This phenomenon's notable cause is annotations that (accidentally) have leading or trailing white spaces, which will entail a span different from what our model operates on.

Spans That Don't Align With Tokens

A second edge case is an annotation that starts or ends in the middle of a token. In standard English, this is rarely a problem but can happen in morphologically rich languages. As a (contrived) English example, the BERT tokenizer tokenizes "pedometer" into "pe", "##dom"," ##eter". Annotation for the substring "meter" would start at the "##dom" token but obviously, "do" is not part of the annotation.

The Windowing Strategy for Span Alignment with Tokens

The above alignment procedure produces two equal length lists, one of the tokens and one of their corresponding labels. It's desirable to batch multiple examples during training, which requires that all sequences have a uniform length. Additionally, the sequence length must be smaller than the models' sequence length limit, and the entire batch must fit in GPU memory.

A strategy to satisfy all of these constraints can be created with some combination of padding, truncation, windowing, and strides. Padding will extend all sequences to a uniform length; truncation will ensure they are shorter than a model's maximal length.

As we alluded to before, combing padding and truncation will increase our costs and inadvertently remove data from our training set.

An alternative is windowing: processing fixed-sized chunks of the tokenized and aligned token, label pairs. Windowing has an advantage that most windows won't need padding at all and provides us a way to process the entire text regardless of its length and without risk of truncating useful information.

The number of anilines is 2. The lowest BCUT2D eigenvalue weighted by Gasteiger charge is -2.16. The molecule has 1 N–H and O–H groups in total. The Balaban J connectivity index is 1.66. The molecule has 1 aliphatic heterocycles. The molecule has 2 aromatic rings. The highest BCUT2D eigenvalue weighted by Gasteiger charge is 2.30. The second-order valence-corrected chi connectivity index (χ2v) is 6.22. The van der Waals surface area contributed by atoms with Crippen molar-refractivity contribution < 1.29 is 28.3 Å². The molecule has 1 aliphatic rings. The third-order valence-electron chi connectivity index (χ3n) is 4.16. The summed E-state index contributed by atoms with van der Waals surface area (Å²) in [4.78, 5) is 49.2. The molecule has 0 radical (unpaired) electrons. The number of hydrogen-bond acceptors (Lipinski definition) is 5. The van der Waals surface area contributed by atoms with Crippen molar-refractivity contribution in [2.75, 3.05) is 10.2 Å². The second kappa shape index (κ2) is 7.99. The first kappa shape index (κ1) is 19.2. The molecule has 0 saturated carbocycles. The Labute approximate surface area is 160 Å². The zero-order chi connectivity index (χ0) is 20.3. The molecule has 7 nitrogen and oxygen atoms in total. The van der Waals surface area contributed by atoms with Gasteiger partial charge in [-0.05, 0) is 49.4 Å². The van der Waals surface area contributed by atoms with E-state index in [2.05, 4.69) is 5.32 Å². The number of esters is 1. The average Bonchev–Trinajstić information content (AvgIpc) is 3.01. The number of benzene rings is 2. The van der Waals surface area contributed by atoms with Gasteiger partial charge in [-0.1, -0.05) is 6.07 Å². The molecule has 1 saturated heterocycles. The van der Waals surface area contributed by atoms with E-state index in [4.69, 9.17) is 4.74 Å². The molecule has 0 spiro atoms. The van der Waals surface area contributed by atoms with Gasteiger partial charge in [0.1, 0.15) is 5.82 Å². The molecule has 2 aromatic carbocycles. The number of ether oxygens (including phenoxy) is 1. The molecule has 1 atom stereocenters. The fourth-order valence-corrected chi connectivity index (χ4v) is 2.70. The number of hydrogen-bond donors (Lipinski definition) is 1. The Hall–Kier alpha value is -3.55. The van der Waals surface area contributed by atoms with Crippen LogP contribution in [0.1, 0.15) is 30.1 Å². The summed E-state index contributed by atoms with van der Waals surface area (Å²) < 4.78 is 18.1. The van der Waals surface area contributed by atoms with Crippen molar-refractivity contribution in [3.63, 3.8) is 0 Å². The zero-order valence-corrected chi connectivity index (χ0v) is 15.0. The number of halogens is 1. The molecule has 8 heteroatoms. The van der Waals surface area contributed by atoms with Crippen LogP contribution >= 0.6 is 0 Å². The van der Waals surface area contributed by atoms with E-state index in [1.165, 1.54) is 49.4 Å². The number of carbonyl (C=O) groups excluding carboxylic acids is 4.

However, an annotation may span two windows, and it's defining context may fall outside of a particular window. Striding in small steps mitigates this by showing the same annotation inside and outside a window and in varying contexts. Using a BIO-like schema during label alignment reduces the harm of training on split annotations.


Practical NLP operates on long texts and annotations for sequence labeling tasks often come in offset format. Pre-trained transformer models assume tokenization that annotations must be aligned with, and long texts must be segmented consistently with the annotations.

Hugginface's tokenizers library offers FastTokenizers that return character offsets in the original text, making the alignment task easier. When segmenting our text, there is a tradeoff between training speed and model accuracy. Our preferred approach is windowing over the aligned tokens and labels.